Even at 6-foot with high tops on, O’Connor led the basketball team in rebounding and embraced a role as Coach Steve Dubzkinski’s go-to defensive stopper on a team that went 17-5 and fell to eventual state champion Putnam in the Western Mass. semis.

Most recently, he has anchored the baseball team’s run to the Division 1 state championship game with a .468 batting average and 8-1 record on the pitcher’s mound. He’s proven to be the most comfortable in uncomfortable situations. His coaches, as well as Addo, admitted that about the only time O’Connor gets uncomfortable is when he has to talk about himself.

“The only time Neil is uncomfortable is when you compliment him,” said Leominster baseball coach Rich Barnaby. “Literally, he’s probably the most modest kid you’ll ever meet. The most uncomfortable he gets is when you compliment him or tell him how good he is.”

O’Connor remains mum on receiving the Gatorade award. An award that specifically celebrates the individual, he didn’t address it with many people because he knew it wasn’t something he accomplished alone.

“It was a great accomplishment, it’s a great award and I was so honored to receive it,” he said. “That being said, it wasn’t just an award I won single-handedly –- I won it with my brothers, my family, the whole school -– everyone contributed to it. I wouldn’t have been able to do anything without all the people around us. Our coaches, our players -– everyone. It was great to have, but I wanted everyone to know that they played a part in it.”

Steve Dubzinski, Leominster’s varsity basketball coach who also grew up in the town, spares no words in describing O’Connor’s legacy at Leominster. He recalled a conversation he recently had about O’Connor with his uncle John Dubzinski, who won 181 games and five super bowls in his time as Leominster’s football coach preceding Palazzi.

“I talked to my uncle the other day and I said Neil’s the best athlete to ever come out of Leominster in the last 60 or 70 years,” Dubzkinski said. “So I asked my uncle -- my uncle came here in 1970, so he was here over 40 years -- and he said hands down Neil O’Connor is the best all-around athlete to come out of Leominster in the last 42 years.”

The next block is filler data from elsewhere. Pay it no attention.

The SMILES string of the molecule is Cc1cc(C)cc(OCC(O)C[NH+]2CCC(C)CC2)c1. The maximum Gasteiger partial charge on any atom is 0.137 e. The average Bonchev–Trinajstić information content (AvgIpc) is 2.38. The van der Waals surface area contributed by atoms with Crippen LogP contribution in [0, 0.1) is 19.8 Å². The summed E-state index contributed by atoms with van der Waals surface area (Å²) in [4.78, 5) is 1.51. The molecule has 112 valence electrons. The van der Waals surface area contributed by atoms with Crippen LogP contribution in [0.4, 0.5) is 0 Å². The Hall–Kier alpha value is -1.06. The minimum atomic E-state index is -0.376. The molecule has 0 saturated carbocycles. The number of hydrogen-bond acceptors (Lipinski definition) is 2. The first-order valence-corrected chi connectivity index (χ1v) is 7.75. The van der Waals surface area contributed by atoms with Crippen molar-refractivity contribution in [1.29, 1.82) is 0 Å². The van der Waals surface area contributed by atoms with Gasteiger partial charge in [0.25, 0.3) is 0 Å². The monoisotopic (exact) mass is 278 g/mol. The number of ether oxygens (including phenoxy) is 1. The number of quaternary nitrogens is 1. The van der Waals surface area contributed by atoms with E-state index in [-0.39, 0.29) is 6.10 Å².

Palazzi added: “It’s one of those things where you go into that game and you have the cannon and the other guy has a squirt gun, so to speak, that’s how you feel when Neil’s on your team. And it’s not just his talent, it’s the things he can do in pressure situations.”

Family Ties

In order to understand O’Connor’s accomplishments on the athletic field, one must first look at his bloodlines.

Many in the town call Neil’s success destiny. His oldest brother Patrick was a three-sport athlete at Leominster before playing Division 1 football at Wagner College. His middle brother Kevin, who is two years Neil’s senior and also played three sports for the Blue Devils, plays football and baseball at Assumption College.

Neil’s father, Oscar, is the president of the Leominster Blue Devils Football Club. Meanwhile, his mother Ann could often be seen glancing back and forth at her cell phone during Neil’s games so that she could support two sons at the same time -– watching streams of Kevin’s football and baseball games online:

“She never had a smartphone, she had no idea how to work it,” O’Connor says with a laugh. “She would be at Doyle Field watching my game while watching Kevin’s game on a little iPhone. She’s always been our biggest supporter, our biggest fan.”